Professors Barbara Engelhardt and Ben Raphael honored by the International Society of Computational Biology
The International Society of Computational Biology has awarded Princeton Professors Barbara Engelhardt and Ben Raphael two out of the four prizes given in 2021. Associate Professor Barbara Engelhardt is the recipient of the Overton Prize and Professor Ben Raphael is the recipient of the ISCB Innovator Award.
Barbara Engelhardt, Associate Professor
ISCB Overton Prize
The Overton Prize recognizes the research, education, and service accomplishments of early to mid-career scientists who are emerging leaders in computational biology and bioinformatics. The Overton Prize was instituted in 2001 to honor the untimely loss of G. Christian Overton, a leading bioinformatics researcher and a founding member of the ISCB Board of Directors. Barbara Engelhardt is being recognized as the 2021 recipient of the Overton Prize.
Barbara Engelhardt joined the Princeton Computer Science Department in 2014 from Duke University, where she had been an assistant professor in Biostatistics and Bioinformatics and Statistical Sciences. She graduated from Stanford University and received her Ph.D. from the University of California, Berkeley.
Barbara Engelhardt’s research is in developing statistical models and machine learning methods for the analysis of biomedical data, with a focus on studying complex associations, time-series, sequential decision-making, and predicting the effects of perturbations in human cohorts, single cell data, and hospital patient data. In the field of single cell genomics, dimension reduction is a pressing problem and she has contributed a scalable and robust approach to dimension reduction using a Gaussian process latent variable model (GPLVM) with t-distributed residuals. Her group also developed approaches to determine the specific set of genes that differentiate particular types of cellular pathology images using machine learning methods like convolutional autoencoders and sparse canonical correlation analysis. Her research has a reputation for producing rigorous and creative statistical approaches for the analysis of complex biomedical data.
As part of the Genotype-Tissue Expression (GTEx) Consortium, Dr. Engelhardt performed key analyses to identify regulatory DNA variation that is linked to distal gene expression changes (“trans-eQTLs”). In the context of this large scale experimental effort, she determined trans-eQTLs across 49 human tissues and 838 individuals. Notable results include a confirmation of the greater tissue specificity of trans-eQTL versus mutations that are nearby the gene they regulate. Based on her expertise and creativity she has contributed numerous novel machine learning and statistics methods to important projects from genomics, population genetics, and human genetics.
Barbara Engelhardt has been an outspoken advocate for women and under-represented groups in the sciences. She has used her voice to advocate on behalf of these groups both through traditional means and on social media. Notably, Dr. Engelhardt's research group, housed in a computer science department, currently includes five women graduate students and postdocs and she has served as a mentor, both formally and informally for many women and individuals from under-represented groups, proving Dr. Engelhardt's status as a leader in the field of computational biology and bioinformatics.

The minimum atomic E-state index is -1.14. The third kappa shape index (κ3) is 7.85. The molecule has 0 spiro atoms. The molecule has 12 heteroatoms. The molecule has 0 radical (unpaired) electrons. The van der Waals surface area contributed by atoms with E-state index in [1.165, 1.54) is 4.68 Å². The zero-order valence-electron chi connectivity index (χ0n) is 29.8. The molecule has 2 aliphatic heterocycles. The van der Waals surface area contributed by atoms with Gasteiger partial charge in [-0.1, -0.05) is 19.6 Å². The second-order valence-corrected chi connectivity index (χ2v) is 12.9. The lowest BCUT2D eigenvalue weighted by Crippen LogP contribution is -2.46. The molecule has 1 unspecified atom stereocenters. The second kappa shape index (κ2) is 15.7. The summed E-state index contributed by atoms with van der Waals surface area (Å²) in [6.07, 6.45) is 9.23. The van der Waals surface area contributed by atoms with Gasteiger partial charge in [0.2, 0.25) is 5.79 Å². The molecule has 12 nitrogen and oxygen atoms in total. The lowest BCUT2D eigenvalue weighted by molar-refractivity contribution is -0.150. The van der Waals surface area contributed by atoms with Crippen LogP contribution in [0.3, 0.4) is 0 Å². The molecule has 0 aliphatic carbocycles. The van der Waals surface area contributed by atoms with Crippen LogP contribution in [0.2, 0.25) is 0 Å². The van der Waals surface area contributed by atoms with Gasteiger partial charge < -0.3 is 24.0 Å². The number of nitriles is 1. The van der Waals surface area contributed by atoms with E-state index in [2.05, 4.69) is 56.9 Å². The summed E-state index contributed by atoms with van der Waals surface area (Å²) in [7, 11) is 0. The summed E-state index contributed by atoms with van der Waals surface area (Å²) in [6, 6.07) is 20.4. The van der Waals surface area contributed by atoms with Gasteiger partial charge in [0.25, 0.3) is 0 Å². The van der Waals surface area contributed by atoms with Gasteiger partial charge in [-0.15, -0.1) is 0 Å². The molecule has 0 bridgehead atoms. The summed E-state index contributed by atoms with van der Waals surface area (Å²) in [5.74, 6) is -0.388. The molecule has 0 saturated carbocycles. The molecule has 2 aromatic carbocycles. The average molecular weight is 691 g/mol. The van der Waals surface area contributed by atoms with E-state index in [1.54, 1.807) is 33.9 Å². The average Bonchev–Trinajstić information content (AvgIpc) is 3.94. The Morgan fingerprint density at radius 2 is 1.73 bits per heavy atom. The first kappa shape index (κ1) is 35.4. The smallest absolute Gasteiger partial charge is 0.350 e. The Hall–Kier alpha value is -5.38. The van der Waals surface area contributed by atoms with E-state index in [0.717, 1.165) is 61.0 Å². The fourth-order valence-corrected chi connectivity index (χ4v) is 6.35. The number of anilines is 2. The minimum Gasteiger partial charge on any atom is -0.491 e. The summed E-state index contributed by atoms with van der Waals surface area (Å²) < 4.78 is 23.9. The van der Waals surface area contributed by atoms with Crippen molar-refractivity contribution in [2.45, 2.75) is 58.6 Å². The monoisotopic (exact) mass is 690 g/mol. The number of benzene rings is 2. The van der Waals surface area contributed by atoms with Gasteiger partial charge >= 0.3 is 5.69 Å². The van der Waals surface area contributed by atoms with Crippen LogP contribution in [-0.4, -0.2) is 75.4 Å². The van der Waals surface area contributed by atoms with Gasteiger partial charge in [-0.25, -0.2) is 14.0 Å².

Ben Raphael, Professor
ISCB Innovator Award
The year 2016 marked the launch of the ISCB Innovator Award, which is given to a leading scientist who is within two decades of receiving the PhD degree, has consistently made outstanding contributions to the field, and continues to forge new directions. Ben Raphael is the 2021 recipient of the ISCB Innovator Award.
Ben Raphael received an S.B. in Mathematics from MIT, a Ph.D. in Mathematics from the University of California, San Diego (UCSD), and completed postdoctoral training in Bioinformatics and Computer Science at UCSD.
Ben Raphael is a Professor of Computer Science at Princeton University. His research focuses on the design of combinatorial and statistical algorithms for the interpretation of biological data. Recent areas of emphasis include cancer evolution, network/pathway analysis of genetic variants, and structural variation in human and cancer genomes.
His group’s algorithms have been used in multiple projects from The Cancer Genome Atlas (TCGA) and the International Cancer Genome Consortium (ICGC). He co-led the TCGA Pancreatic Adenocarcinoma project and the network analysis in the ICGC Pan-Cancer Analysis of Whole Genomes (PCAWG).
Ben is considered by many to be the leader in algorithmic computational cancer biology. He is the recipient of the Alfred P. Sloan Research Fellowship, the NSF CAREER award, and a Career Award at the Scientific Interface from the Burroughs Wellcome Fund. His papers cover a range of topics in computational cancer biology. These include the problems of separating genomic mixtures of cancer cells according to the mutations present in their genomes; analyzing temporal progression of mutations in cancer; identifying recurrent copy number aberrations; and discovering important sets of mutations across cohorts of cancer patients according to a statistical signal of anti-correlation, or mutual exclusivity, between mutations in the set. Several of Ben’s algorithms -- including his THetA and AncesTree algorithms for analyzing mixtures of cancer cells, his Dendrix and Multi-Dendrix algorithms for analyzing mutually exclusive mutations, and his HotNet algorithm (RECOMB 2010, Nature Genetics 2015) for network analysis of cancer mutations -- have become standards by which other research groups benchmark their algorithms. Ben’s computational approach to discover important cancer mutations using mutual exclusivity has inspired many other groups to work on this problem.